Late last night, as we walked Chloe home from the park Kevin said, "I hate going to funerals - they make you think. Your uncle was one year younger than my Dad." It seems trite to say that death makes you think, but it does. Kevin thought about his dad being a year older than my Uncle and I thought about my Dad being just four years younger. You can't help but think about that.
A guy named Dave Franks gave the eulogy, which he really struggled with, poor guy. He said something great though, that helped me figure out how to think of my Uncle:
"Whether you thought he was right, or whether you thought he was wrong, he did it his way."
My mom called around 6:30 this morning to stop me from going to work. She told me my uncle had left us early this morning. Right now I'm thinking back to the conversation I had with my dad about a week ago in which he said, "You had better go see your uncle on Sunday." My dad never says things in anger or in a bossy way, he just states the facts. When he says you better do something, you had better do it. That's the way it's always been. I expressed some fears about it to Leeanne last Friday and she said, "you better do it." I'm fortunate to have wise people around.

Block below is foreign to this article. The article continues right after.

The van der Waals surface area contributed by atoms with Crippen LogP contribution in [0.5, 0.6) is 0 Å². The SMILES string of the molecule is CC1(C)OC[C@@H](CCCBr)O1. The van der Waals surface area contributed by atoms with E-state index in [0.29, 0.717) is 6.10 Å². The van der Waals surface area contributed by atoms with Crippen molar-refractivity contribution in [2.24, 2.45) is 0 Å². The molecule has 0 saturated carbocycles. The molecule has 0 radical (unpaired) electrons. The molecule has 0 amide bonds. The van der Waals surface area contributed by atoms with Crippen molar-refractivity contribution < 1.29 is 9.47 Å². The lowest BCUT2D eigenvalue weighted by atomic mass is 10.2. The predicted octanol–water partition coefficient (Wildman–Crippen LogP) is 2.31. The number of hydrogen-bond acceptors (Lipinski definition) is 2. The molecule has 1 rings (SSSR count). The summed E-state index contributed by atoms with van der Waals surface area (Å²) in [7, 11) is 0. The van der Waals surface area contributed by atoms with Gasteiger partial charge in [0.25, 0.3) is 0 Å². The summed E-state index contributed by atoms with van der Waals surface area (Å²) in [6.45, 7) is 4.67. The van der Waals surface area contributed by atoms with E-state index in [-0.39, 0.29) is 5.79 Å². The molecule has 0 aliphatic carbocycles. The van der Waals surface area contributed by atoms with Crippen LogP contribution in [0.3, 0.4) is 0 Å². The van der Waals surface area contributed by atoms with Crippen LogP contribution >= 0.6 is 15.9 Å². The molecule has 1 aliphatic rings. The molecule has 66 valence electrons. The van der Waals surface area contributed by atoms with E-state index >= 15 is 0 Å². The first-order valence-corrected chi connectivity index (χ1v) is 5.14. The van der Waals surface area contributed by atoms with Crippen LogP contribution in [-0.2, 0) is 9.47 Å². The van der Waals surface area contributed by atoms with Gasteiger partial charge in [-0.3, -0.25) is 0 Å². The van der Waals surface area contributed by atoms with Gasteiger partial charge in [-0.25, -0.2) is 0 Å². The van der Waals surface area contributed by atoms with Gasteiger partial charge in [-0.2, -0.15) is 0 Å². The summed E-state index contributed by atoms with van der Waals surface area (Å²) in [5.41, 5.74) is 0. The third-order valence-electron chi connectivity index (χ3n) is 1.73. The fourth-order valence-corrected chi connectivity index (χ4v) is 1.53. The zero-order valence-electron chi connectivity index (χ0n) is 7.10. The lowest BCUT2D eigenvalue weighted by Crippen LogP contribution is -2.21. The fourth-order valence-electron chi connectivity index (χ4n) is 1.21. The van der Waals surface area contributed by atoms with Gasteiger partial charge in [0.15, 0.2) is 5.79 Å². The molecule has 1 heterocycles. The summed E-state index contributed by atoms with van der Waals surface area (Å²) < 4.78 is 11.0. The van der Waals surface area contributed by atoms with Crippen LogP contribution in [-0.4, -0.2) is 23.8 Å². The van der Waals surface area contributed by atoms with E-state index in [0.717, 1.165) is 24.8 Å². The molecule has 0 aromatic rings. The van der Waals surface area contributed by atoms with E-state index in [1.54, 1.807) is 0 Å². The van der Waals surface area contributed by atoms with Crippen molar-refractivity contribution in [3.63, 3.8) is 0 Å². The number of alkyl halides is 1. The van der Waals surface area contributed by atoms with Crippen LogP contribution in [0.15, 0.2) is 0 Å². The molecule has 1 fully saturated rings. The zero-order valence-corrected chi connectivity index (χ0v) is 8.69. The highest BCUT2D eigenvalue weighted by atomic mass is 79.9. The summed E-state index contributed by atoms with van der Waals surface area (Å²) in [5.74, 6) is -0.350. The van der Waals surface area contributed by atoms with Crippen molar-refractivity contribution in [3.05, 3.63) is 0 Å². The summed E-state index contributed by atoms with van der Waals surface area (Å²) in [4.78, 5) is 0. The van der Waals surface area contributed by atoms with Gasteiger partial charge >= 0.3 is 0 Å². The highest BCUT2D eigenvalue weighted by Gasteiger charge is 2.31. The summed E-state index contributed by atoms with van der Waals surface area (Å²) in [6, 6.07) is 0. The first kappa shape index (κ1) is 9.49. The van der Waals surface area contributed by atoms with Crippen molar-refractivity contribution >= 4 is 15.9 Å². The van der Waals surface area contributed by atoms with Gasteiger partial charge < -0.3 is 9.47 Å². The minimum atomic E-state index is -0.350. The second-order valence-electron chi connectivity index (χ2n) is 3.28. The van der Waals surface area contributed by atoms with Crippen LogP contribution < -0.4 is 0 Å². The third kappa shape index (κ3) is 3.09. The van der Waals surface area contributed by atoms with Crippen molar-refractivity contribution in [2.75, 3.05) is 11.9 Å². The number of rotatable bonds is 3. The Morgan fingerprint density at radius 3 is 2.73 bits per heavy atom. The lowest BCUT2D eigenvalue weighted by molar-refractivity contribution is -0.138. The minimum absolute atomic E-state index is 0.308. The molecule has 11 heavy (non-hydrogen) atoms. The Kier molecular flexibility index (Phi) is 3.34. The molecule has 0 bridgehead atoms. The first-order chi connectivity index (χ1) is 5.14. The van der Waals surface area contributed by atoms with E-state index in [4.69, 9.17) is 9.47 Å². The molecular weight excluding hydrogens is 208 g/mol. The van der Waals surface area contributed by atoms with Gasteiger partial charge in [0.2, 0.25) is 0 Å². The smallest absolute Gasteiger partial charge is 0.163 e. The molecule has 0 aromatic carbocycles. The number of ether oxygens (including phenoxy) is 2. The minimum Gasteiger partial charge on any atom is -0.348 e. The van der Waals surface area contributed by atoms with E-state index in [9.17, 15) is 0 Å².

I didn't really know what to do after I hung up so I kind of just proceeded to get ready as if I was going to work. I made some coffee and looked out the back door. I tried to read. Finally I thought I'd take the dog for a long walk. We actually ended up just walking our usual route but we poked along and I let her smell everything she wanted to so it took a long time. What are you supposed to do on a bereavement day? I've never figured it out. I always feel better when I'm working so I work through this stuff and I have only just discovered the predicament that's gotten me into.
At the park I sat on a rock and Chloe secured the perimeter. After awhile we both got bored and I let her play on the slide, which is completely inappropriate, but good fun. It was from atop the slide that Chloe spotted the mail carrier all the way on the other side of the street and took off full throttle towards her. Apparently that stereotype about dogs and mail carriers isn't just a stereotype after all. I ran after her in utter stupefaction, watching my dog bolt across the street, plant herself in the middle of the sidewalk before the mail carrier and fix the woman with her most menacing bark. It's not a menacing bark at all if you know even a little bit about dogs. In fact, everything about it says, "I'm petrified of you yet for some reason I feel obliged to protect the weak female human who accompanies me." But I can see how if you were on the receiving end of it you might not appreciate it for what it really is.